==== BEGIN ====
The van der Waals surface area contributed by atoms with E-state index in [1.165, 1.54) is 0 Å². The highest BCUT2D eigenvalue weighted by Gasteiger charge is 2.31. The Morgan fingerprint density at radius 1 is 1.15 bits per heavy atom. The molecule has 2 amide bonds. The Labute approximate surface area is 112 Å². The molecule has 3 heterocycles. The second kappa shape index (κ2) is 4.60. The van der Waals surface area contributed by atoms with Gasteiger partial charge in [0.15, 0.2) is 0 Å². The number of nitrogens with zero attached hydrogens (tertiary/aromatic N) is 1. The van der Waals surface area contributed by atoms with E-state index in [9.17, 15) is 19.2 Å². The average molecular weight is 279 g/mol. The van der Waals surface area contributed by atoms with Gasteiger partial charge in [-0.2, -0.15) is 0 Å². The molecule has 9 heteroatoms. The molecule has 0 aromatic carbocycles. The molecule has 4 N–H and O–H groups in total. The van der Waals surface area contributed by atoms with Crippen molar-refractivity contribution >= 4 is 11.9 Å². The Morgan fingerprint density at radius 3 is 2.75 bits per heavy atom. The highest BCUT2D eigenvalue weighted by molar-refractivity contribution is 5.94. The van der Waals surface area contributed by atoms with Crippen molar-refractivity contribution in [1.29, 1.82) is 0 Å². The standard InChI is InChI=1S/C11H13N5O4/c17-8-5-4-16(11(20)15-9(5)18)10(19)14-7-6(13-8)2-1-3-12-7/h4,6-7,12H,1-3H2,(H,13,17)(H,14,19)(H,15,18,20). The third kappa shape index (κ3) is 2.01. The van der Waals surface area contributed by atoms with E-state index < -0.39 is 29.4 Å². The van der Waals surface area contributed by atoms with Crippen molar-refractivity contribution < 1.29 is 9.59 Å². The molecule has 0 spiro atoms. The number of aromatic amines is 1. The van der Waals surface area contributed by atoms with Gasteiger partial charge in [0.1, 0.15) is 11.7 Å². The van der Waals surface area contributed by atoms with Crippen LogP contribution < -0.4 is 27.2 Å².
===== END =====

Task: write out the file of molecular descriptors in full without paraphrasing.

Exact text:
The van der Waals surface area contributed by atoms with E-state index in [1.165, 1.54) is 0 Å². The highest BCUT2D eigenvalue weighted by Gasteiger charge is 2.31. The Morgan fingerprint density at radius 1 is 1.15 bits per heavy atom. The molecule has 2 amide bonds. The Labute approximate surface area is 112 Å². The molecule has 3 heterocycles. The second kappa shape index (κ2) is 4.60. The van der Waals surface area contributed by atoms with Gasteiger partial charge in [0.15, 0.2) is 0 Å². The number of nitrogens with zero attached hydrogens (tertiary/aromatic N) is 1. The van der Waals surface area contributed by atoms with E-state index in [9.17, 15) is 19.2 Å². The average molecular weight is 279 g/mol. The van der Waals surface area contributed by atoms with Gasteiger partial charge in [-0.2, -0.15) is 0 Å². The molecule has 9 heteroatoms. The molecule has 0 aromatic carbocycles. The molecule has 4 N–H and O–H groups in total. The van der Waals surface area contributed by atoms with Crippen molar-refractivity contribution >= 4 is 11.9 Å². The Morgan fingerprint density at radius 3 is 2.75 bits per heavy atom. The highest BCUT2D eigenvalue weighted by molar-refractivity contribution is 5.94. The van der Waals surface area contributed by atoms with Crippen molar-refractivity contribution in [1.29, 1.82) is 0 Å². The standard InChI is InChI=1S/C11H13N5O4/c17-8-5-4-16(11(20)15-9(5)18)10(19)14-7-6(13-8)2-1-3-12-7/h4,6-7,12H,1-3H2,(H,13,17)(H,14,19)(H,15,18,20). The third kappa shape index (κ3) is 2.01. The van der Waals surface area contributed by atoms with E-state index < -0.39 is 29.4 Å². The van der Waals surface area contributed by atoms with Crippen molar-refractivity contribution < 1.29 is 9.59 Å². The molecule has 0 spiro atoms. The number of aromatic amines is 1. The van der Waals surface area contributed by atoms with Gasteiger partial charge in [0.1, 0.15) is 11.7 Å². The van der Waals surface area contributed by atoms with Crippen LogP contribution < -0.4 is 27.2 Å².